“I’m very excited about it,” said Hank Allen, CEO of Commercial Bank in West Liberty and president of the Morgan County Chamber of Commerce. “There is such a will to rebuild, to not only get back to where we were but to be better than we were.”
One key aspect of the plan follows the lead of Greensburg, Kansas, which was wiped out by a 2007 tornado and attracted national attention by rebuilding using the latest energy-efficient technology.
West Liberty’s energy-efficient reconstruction plans include replacement houses with “passive” design and construction, which can cut energy costs as much as 70 percent over conventional construction. Habitat for Humanity has already built several such homes in the area.
The downtown business district also would be rebuilt using energy-efficient construction, including a geothermal loop that many buildings could share to lower their heating and cooling costs.
Allen says he thinks that will be one of the biggest factors in recreating a viable downtown. Rent was cheap in the old buildings the tornado blew away. But reconstruction will be expensive, pushing rents beyond what many mom-and-pop businesses can afford.
Commercial Bank is kicking off the geothermal loop as part of its headquarters reconstruction. Allen said designs are almost complete for a new bank building that should be certified LEED Gold. The pre-tornado bank building cost about $4,000 to $5,000 a month to heat and cool, but Allen estimates the new one will cost about $1,500 a month.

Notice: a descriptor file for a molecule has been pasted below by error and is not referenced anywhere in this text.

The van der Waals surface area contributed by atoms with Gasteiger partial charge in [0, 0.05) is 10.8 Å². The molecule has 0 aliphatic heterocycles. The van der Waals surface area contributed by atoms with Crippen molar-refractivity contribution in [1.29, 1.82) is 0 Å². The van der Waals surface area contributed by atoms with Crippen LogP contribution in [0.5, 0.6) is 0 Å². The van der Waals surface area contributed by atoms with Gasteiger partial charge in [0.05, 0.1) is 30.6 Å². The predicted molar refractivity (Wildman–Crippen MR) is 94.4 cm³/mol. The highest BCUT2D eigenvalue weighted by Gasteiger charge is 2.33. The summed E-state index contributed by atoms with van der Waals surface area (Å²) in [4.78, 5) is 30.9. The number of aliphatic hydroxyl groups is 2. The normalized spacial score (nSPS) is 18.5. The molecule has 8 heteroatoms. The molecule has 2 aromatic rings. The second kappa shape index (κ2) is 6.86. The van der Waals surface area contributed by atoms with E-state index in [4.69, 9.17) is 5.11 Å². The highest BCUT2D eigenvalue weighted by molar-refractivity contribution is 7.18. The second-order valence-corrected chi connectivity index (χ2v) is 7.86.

The bank building will include about 1,800 square feet of incubator space on its first floor to help small local businesses get back on their feet, Allen said.
The strategic plan also calls for encouraging downtown to be rebuilt with mixed-use structures housing businesses, offices, restaurants and apartments. That would create a more lively downtown with lower rents because of more efficient use of space.
Plans also call for installing free wireless service downtown to attract businesses and people in a region where wi-fi availability is now limited.
The strategic plan’s economic development initiatives have a big focus on eco-tourism, built around Morgan County’s natural beauty and local assets such as the Licking River, Cave Run and Paintsville lakes, and nearby destinations such as the Red River Gorge.
There would be encouragement for entrepreneurs to start businesses focusing on kayaking, rock climbing, hiking, canoeing, fishing and hunting. Plans also call for developing walking and biking trails along the Licking River through West Liberty.
Other economic development ideas in the plan also focus on existing strengths, such as trying to use the local ambulance service and hospital to develop new methods for rural health-care delivery.